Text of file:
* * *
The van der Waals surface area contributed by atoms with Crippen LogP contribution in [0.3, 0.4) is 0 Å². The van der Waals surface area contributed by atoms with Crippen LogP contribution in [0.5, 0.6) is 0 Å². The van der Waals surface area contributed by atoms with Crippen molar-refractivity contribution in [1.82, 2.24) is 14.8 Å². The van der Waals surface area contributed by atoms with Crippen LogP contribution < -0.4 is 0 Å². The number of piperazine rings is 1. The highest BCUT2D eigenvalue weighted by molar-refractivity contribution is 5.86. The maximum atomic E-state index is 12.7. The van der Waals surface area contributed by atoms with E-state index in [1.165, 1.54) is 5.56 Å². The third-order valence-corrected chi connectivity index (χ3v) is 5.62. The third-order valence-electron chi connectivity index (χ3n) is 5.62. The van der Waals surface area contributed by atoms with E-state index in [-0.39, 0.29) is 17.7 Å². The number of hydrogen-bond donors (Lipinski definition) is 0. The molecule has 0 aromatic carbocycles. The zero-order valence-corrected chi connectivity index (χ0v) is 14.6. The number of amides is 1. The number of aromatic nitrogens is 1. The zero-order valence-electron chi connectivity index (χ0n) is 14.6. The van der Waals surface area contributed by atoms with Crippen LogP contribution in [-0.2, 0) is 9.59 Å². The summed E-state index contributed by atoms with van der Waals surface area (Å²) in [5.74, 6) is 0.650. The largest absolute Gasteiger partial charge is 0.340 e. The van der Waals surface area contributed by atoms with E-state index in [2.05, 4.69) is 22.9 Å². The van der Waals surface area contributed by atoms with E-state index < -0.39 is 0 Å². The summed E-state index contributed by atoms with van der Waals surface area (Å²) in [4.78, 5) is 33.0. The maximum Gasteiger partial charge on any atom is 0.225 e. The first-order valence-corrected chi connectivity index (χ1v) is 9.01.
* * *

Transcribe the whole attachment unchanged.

The van der Waals surface area contributed by atoms with Crippen LogP contribution in [0.3, 0.4) is 0 Å². The van der Waals surface area contributed by atoms with Crippen LogP contribution in [0.5, 0.6) is 0 Å². The van der Waals surface area contributed by atoms with Crippen molar-refractivity contribution in [1.82, 2.24) is 14.8 Å². The van der Waals surface area contributed by atoms with Crippen LogP contribution < -0.4 is 0 Å². The number of piperazine rings is 1. The highest BCUT2D eigenvalue weighted by molar-refractivity contribution is 5.86. The maximum atomic E-state index is 12.7. The van der Waals surface area contributed by atoms with E-state index in [1.165, 1.54) is 5.56 Å². The third-order valence-corrected chi connectivity index (χ3v) is 5.62. The third-order valence-electron chi connectivity index (χ3n) is 5.62. The van der Waals surface area contributed by atoms with E-state index in [-0.39, 0.29) is 17.7 Å². The number of hydrogen-bond donors (Lipinski definition) is 0. The molecule has 0 aromatic carbocycles. The zero-order valence-corrected chi connectivity index (χ0v) is 14.6. The number of amides is 1. The number of aromatic nitrogens is 1. The zero-order valence-electron chi connectivity index (χ0n) is 14.6. The van der Waals surface area contributed by atoms with Crippen LogP contribution in [-0.2, 0) is 9.59 Å². The summed E-state index contributed by atoms with van der Waals surface area (Å²) in [5.74, 6) is 0.650. The largest absolute Gasteiger partial charge is 0.340 e. The van der Waals surface area contributed by atoms with E-state index in [2.05, 4.69) is 22.9 Å². The van der Waals surface area contributed by atoms with E-state index < -0.39 is 0 Å². The summed E-state index contributed by atoms with van der Waals surface area (Å²) in [4.78, 5) is 33.0. The maximum Gasteiger partial charge on any atom is 0.225 e. The first-order valence-corrected chi connectivity index (χ1v) is 9.01.